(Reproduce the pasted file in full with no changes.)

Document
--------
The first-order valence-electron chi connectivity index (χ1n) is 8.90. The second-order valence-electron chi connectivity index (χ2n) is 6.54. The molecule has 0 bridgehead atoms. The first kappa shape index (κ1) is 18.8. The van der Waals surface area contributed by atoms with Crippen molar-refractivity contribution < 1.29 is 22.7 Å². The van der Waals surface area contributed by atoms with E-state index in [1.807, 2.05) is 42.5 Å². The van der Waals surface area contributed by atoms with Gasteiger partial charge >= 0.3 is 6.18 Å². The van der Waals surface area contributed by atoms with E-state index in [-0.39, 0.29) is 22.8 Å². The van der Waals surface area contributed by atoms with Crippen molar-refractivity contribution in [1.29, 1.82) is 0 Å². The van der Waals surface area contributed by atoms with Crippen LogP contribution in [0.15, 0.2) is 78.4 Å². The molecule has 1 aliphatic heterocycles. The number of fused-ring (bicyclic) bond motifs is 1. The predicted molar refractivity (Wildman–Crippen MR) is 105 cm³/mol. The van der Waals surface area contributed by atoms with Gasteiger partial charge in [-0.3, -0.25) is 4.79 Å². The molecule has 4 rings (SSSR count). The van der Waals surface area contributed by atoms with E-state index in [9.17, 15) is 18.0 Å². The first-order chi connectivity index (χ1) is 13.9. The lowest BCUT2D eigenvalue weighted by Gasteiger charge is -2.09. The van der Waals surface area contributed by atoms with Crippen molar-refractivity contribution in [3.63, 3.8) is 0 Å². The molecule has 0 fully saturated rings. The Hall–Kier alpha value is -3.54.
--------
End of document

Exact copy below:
The first-order valence-electron chi connectivity index (χ1n) is 8.90. The second-order valence-electron chi connectivity index (χ2n) is 6.54. The molecule has 0 bridgehead atoms. The first kappa shape index (κ1) is 18.8. The van der Waals surface area contributed by atoms with Crippen molar-refractivity contribution < 1.29 is 22.7 Å². The van der Waals surface area contributed by atoms with E-state index in [1.807, 2.05) is 42.5 Å². The van der Waals surface area contributed by atoms with Gasteiger partial charge >= 0.3 is 6.18 Å². The van der Waals surface area contributed by atoms with E-state index in [-0.39, 0.29) is 22.8 Å². The van der Waals surface area contributed by atoms with Crippen molar-refractivity contribution in [1.29, 1.82) is 0 Å². The van der Waals surface area contributed by atoms with Crippen LogP contribution in [0.15, 0.2) is 78.4 Å². The molecule has 1 aliphatic heterocycles. The number of fused-ring (bicyclic) bond motifs is 1. The predicted molar refractivity (Wildman–Crippen MR) is 105 cm³/mol. The van der Waals surface area contributed by atoms with Gasteiger partial charge in [-0.3, -0.25) is 4.79 Å². The molecule has 4 rings (SSSR count). The van der Waals surface area contributed by atoms with E-state index in [9.17, 15) is 18.0 Å². The first-order chi connectivity index (χ1) is 13.9. The lowest BCUT2D eigenvalue weighted by Gasteiger charge is -2.09. The van der Waals surface area contributed by atoms with Crippen molar-refractivity contribution in [3.63, 3.8) is 0 Å². The molecule has 0 fully saturated rings. The Hall–Kier alpha value is -3.54.